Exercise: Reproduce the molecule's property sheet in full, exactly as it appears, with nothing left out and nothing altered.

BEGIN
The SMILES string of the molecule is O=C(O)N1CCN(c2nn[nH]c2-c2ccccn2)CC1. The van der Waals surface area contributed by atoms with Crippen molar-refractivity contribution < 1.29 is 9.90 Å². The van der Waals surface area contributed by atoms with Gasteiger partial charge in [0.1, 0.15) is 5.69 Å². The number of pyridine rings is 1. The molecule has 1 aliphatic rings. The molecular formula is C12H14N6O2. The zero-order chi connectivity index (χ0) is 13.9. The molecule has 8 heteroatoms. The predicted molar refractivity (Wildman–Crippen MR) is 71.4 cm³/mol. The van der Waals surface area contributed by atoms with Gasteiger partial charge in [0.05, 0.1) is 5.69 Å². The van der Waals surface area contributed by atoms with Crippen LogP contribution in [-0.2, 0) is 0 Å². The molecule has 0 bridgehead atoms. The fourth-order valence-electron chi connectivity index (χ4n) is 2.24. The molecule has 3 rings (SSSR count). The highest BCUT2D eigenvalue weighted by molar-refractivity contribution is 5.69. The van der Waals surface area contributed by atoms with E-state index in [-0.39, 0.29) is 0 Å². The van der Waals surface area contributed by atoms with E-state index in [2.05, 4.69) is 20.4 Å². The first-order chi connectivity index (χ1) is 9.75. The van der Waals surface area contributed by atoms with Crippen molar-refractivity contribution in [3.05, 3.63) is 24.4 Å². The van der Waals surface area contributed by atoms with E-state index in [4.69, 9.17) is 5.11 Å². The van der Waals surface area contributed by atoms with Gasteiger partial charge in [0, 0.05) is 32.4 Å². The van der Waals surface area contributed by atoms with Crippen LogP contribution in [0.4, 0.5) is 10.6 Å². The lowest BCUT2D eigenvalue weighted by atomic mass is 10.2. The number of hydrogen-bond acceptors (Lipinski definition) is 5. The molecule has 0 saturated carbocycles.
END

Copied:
The SMILES string of the molecule is O=C(O)N1CCN(c2nn[nH]c2-c2ccccn2)CC1. The van der Waals surface area contributed by atoms with Crippen molar-refractivity contribution < 1.29 is 9.90 Å². The van der Waals surface area contributed by atoms with Gasteiger partial charge in [0.1, 0.15) is 5.69 Å². The number of pyridine rings is 1. The molecule has 1 aliphatic rings. The molecular formula is C12H14N6O2. The zero-order chi connectivity index (χ0) is 13.9. The molecule has 8 heteroatoms. The predicted molar refractivity (Wildman–Crippen MR) is 71.4 cm³/mol. The van der Waals surface area contributed by atoms with Gasteiger partial charge in [0.05, 0.1) is 5.69 Å². The van der Waals surface area contributed by atoms with Crippen LogP contribution in [-0.2, 0) is 0 Å². The molecule has 0 bridgehead atoms. The fourth-order valence-electron chi connectivity index (χ4n) is 2.24. The molecule has 3 rings (SSSR count). The highest BCUT2D eigenvalue weighted by molar-refractivity contribution is 5.69. The van der Waals surface area contributed by atoms with E-state index in [-0.39, 0.29) is 0 Å². The van der Waals surface area contributed by atoms with E-state index in [2.05, 4.69) is 20.4 Å². The first-order chi connectivity index (χ1) is 9.75. The van der Waals surface area contributed by atoms with Crippen molar-refractivity contribution in [3.05, 3.63) is 24.4 Å². The van der Waals surface area contributed by atoms with E-state index in [4.69, 9.17) is 5.11 Å². The van der Waals surface area contributed by atoms with Gasteiger partial charge in [0, 0.05) is 32.4 Å². The van der Waals surface area contributed by atoms with Crippen LogP contribution in [0.4, 0.5) is 10.6 Å². The lowest BCUT2D eigenvalue weighted by atomic mass is 10.2. The number of hydrogen-bond acceptors (Lipinski definition) is 5. The molecule has 0 saturated carbocycles.